Oxford adds security measures, renovates high school ahead of return


Tightened security measures and a district psychiatrist are among the changes families at Oxford Community Schools should expect when high school students return for in-person classes this month for the first time following a shooting on November 30.

School officials noted at a virtual town hall Thursday that future enhanced security measures could include ammunition-sensitive dogs in schools and random sweeps in parking lots and on school buses.

The planned changes and others under consideration come in response to the shooting at a nation’s deadliest school since 2018. Ethan Crumbley, a sophomore at Oxford High School, is accused of opening fire on inside the school, killing four students and injuring six others and a teacher.

Residents, parents and others were invited on Thursday to ask questions and participate in a survey regarding their concerns ahead of the gradual return of classes next week for high school students in another building before they return to high school on Thursday. week of january. 24.

Officials spoke of major physical renovations at the high school, including new rugs and “calming” colors and textures that are expected to be completed by January 17. Until then, the high school students will renew their studies at the district college and attend computer lessons. High school students will be offered pass-fail grading options in the first semester; the grades they would have received, or an option to improve their grade.

Officials also noted that extensive damage occurred along a high school hallway, requiring work in more than 25 classrooms.

The district plans to hold three open days for Oxford High School students and families to tour the renovated high school building together before January 24.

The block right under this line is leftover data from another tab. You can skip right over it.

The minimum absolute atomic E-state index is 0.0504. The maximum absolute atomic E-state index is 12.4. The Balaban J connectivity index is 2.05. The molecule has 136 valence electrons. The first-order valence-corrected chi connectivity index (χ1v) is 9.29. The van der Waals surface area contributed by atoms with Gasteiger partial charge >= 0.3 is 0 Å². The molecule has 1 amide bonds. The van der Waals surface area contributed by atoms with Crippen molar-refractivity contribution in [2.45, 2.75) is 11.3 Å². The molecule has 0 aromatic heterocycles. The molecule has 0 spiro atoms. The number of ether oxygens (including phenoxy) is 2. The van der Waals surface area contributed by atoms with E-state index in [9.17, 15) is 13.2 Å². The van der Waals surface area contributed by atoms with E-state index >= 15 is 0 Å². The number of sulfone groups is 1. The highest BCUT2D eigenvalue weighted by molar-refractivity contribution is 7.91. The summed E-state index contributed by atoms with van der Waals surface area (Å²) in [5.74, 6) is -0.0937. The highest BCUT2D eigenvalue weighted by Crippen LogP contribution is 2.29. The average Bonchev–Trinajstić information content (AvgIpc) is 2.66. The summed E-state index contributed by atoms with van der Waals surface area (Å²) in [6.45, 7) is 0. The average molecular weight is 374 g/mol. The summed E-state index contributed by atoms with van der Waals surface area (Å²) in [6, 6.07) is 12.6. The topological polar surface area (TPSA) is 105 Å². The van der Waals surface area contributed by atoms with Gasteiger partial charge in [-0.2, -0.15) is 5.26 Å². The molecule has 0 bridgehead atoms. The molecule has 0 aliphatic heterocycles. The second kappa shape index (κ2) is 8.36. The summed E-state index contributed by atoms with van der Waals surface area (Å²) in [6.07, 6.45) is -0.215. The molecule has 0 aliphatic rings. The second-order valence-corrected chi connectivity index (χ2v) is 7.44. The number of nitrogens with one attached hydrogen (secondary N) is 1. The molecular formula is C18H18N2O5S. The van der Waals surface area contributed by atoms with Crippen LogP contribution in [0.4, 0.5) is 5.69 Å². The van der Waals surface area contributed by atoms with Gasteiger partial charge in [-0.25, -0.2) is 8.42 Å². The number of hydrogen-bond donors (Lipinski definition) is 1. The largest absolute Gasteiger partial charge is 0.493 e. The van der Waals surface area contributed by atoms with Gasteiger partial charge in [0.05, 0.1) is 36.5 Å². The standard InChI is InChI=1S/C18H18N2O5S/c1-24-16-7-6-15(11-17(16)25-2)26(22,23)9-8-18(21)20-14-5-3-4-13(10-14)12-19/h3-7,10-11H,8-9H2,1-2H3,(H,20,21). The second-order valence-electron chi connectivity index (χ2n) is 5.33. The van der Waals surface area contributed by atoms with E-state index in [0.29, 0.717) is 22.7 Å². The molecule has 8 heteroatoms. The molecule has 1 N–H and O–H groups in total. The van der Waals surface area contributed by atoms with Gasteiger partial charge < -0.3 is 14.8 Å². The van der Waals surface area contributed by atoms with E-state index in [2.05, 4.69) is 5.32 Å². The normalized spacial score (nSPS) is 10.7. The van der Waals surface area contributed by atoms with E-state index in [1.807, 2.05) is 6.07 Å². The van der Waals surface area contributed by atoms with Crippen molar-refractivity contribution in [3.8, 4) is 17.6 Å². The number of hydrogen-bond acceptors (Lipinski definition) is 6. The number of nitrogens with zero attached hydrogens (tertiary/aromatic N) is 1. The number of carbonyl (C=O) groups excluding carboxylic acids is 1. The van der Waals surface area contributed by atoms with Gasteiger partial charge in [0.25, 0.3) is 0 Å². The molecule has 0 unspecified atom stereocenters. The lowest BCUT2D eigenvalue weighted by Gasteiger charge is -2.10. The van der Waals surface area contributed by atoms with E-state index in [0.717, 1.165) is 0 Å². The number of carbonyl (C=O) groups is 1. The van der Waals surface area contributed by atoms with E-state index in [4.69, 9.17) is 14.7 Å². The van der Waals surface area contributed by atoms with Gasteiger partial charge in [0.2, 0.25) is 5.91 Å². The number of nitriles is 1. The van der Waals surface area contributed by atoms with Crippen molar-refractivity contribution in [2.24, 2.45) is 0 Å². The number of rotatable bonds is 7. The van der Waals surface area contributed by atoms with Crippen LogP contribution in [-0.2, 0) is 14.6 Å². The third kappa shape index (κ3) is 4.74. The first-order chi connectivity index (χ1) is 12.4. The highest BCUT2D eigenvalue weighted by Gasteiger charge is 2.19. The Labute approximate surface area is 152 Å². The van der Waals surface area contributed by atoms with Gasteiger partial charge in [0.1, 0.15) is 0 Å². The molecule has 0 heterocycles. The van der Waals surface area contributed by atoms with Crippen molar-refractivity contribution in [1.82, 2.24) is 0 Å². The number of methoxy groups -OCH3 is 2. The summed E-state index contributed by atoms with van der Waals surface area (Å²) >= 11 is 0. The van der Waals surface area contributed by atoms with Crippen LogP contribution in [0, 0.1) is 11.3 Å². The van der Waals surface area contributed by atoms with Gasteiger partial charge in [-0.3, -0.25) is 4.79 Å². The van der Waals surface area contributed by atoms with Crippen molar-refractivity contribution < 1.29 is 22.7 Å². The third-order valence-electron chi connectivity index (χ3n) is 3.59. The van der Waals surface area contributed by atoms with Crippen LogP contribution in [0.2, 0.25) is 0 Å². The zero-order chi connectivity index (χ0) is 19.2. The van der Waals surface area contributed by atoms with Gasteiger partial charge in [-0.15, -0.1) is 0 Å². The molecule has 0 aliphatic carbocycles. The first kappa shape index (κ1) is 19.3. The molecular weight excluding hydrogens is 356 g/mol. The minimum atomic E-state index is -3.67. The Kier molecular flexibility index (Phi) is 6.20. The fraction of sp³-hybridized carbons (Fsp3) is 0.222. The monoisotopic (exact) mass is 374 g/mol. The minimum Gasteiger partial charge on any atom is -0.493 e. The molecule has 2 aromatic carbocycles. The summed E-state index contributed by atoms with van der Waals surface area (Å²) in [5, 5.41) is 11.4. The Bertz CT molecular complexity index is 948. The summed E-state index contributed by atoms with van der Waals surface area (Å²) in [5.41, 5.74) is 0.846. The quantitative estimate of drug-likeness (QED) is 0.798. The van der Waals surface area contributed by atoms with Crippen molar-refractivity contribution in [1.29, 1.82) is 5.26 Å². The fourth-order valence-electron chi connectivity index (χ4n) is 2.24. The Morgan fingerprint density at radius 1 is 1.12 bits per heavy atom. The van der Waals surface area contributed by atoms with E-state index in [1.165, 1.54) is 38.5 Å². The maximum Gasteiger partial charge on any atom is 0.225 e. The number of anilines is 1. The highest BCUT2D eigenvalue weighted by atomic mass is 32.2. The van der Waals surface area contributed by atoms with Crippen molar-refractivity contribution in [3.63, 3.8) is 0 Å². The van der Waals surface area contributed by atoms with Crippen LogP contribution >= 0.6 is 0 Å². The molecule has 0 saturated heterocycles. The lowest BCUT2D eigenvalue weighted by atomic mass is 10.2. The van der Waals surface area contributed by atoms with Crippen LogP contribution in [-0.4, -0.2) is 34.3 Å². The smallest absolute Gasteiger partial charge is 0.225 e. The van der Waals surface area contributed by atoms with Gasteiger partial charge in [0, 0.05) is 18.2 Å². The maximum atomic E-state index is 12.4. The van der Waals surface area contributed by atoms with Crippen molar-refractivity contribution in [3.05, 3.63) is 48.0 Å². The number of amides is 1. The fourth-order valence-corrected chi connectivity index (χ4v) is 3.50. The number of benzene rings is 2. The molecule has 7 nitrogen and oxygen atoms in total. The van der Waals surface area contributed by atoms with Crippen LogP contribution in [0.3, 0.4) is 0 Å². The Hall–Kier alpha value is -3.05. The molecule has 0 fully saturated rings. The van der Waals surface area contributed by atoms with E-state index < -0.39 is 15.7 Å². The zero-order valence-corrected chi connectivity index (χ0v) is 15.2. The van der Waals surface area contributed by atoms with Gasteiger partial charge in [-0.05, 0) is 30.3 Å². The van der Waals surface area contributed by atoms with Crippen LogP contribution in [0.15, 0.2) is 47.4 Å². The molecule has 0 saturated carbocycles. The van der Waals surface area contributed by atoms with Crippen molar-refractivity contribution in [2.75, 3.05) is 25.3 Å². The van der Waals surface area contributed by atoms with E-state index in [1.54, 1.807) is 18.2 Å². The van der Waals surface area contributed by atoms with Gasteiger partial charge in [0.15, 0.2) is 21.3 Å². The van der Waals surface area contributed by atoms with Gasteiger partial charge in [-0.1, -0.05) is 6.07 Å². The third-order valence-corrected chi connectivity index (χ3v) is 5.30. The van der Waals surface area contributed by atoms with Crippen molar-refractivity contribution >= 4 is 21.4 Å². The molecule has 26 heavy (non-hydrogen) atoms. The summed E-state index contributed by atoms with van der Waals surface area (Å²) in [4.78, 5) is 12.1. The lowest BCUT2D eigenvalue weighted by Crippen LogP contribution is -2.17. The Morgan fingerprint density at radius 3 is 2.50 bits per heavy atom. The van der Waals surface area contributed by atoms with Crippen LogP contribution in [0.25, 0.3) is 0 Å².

For two weeks, from January 10 to 21, Oxford High, Oxford Middle School and Bridges, its alternative high school, will be on “alternative hybrid schedules” in the college building, Oxford Community Schools Director Tim Throne wrote in a letter to families this week.

Throne and other principals made it clear on Thursday that the emotional and physical safety of the students remained their top priority.

The Oakland County Sheriff’s Office and Oxford Village Police are committed to increasing public safety at the school, officials said.

Among the mental health resources in place, the school district plans to have a psychiatrist on site at the college to meet with students and also visit other schools.

It remains to be seen what other types of security enhancements are needed. While see-through backpacks are now required for middle and high school students, some parents argued on Thursday that it was not enough to prevent a weapon from being smuggled into the school and said more was needed be done for the safety of the school.

“Why are metal detectors a problem? Asked a parent, Rebecca Drisco. “This may be the only way to make sure a gun doesn’t get to school.”

Jill Lemond, assistant superintendent of student services, said Thursday the cost of the metal detectors was not a consideration but rather how they are implemented at the school’s 54 entrances.

Parents also asked if the results of an internal school survey would be made available to the public before students return to school.

Lemond said a “blue ribbon” group would investigate all concerns, including school safety procedures and “what we can do better.”

“The results will be communicated and we will share whatever we can,” she noted.

The school has been closed since the incident in which 14-year-old Hana St. Juliana; Tate Myre, 16; Madisyn Baldwin, 17; and Justin Shilling, 17, were killed.

Nearly 400 callers responded to a number of questions on Thursday, including how satisfied they were with the district’s handling of the circumstances to date. Among those questioned, 61% said they were very satisfied; 31% were somewhat satisfied and 8% said they were not satisfied.

When asked what they knew about the mental health resources available at school, 60% of respondents said they were aware; 33% said they were somewhat aware and 7% said they were not aware.

Crumbley, 15, has been charged with various crimes including first degree murder and terrorism. He is jailed without bond and has a probable cause hearing in Rochester Hills District Court Friday.

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